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By Lucette Moramarco
Associate Editor 

Lions Club brings vision tests to Fallbrook students

 

Last updated 11/5/2018 at 9:12am

The Spot Vision Screener measures the physical condition of a person's eyes and can identify problems like astigmatism.

According to Fallbrook Union Elementary School District nurse district nurse Kitty McNeil, FUESD has formed a new partnership with the San Marcos and Escondido Lions Club to help students with vision care.

"Many of the children who attend school in our community are in need of vision and hearing services, some of which face barriers to receiving care such as the cost of examination, transportation to receive services, intellectual disabilities and language barriers," said McNeil.

To address these barriers, Lions Club members Norm Mackenzie of San Marcos and John Ruiz of Oceanside brought the club's mobile health screening trailer to Fallbrook STEM Academy Oct. 17 to screen second graders for vision problems. The assessments will be offered to students at the other district elementary schools on scheduled screening days as well as at Vallecitos elementary in Rainbow.

The Lions Club program KidSight USA-FREE Community Vision Screening is provided free of charge for children 6 months to 17 years of age. Mackenzie, a San Marcos Lions Club member, said that area schools ask for their help with these screenings because their specialized equipment provides results better than a standard acuity test.

He said that many vision problems are correctable before age 7. It is important to diagnose them properly, he added, as 80 percent of learning is visual.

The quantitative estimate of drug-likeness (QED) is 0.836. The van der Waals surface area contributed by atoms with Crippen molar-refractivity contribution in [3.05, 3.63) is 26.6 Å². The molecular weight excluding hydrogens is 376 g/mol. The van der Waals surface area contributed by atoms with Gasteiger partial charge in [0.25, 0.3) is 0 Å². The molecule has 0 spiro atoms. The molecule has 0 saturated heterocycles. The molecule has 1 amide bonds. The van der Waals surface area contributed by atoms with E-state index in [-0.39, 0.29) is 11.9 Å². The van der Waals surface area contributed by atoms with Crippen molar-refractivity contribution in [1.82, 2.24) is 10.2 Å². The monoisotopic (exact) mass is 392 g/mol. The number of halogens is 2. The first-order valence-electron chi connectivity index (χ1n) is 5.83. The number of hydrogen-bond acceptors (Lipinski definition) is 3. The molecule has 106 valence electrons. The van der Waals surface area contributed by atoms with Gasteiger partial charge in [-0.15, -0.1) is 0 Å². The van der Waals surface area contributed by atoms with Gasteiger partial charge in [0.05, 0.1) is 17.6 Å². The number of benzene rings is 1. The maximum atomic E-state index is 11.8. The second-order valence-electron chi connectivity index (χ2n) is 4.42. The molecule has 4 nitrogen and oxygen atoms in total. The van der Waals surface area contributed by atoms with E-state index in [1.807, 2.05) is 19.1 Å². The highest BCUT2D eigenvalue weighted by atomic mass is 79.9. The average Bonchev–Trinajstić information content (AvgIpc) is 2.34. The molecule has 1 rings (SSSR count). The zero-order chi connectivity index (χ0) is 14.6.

The service club specializes in preventing blindness, so members are happy to help school districts with vision screenings.

At Fallbrook STEM Academy, McNeil said that the district performs vision and hearing screenings yearly for transitional kindergartners, kindergartners, second, fifth and eighth graders, as well as special education students. That's almost 1,500 students a year, so having the Lions Club conduct the vision tests is a big help to FUESD.

Nursing students from Cal State San Marcos helped out by supervising the children outside the trailer on the basketball court, sending four at a time inside for testing.

Before Mackenzie and Ruiz tested the students' vision, McNeil and school nurse Pam Wikert tested their hearing in the trailer's other room, two at a time. With earphones on, each student was given a clicker to push when they heard sounds. The nurses noted if the students passed on their class list.

When each group of four finished their hearing test, they were sent into the other room where Mackenzie and Ruiz each checked a child's vision in the near dark.

Lions Club member John Ruiz prepares to test the vision of a second grader at Fallbrook STEM Academy.

When a child looks at the spot vision screener, it takes a picture of his or her eyes and analyzes each one for several different conditions including myopia (nearsightedness), hyperopia (farsightedness), astigmatism (blurred vision), and strabismus (crossed eyes).

A third Lion's Club member then wrote down whether the child has normal vision or has a potential condition, in which case the parents are notified that a complete eye exam is recommended. In any case, regular vision screenings are advised as eyes may change over time. If eye glasses are needed, the Lions Club provides vouchers to help pay for them.

Besides the annual children's vision screening, the Lions Club also has a program for adults. An adult vision screening in Fallbrook is being planned for November 2019. Any adult will be able to have their vision checked and get free eyeglasses if needed.

 

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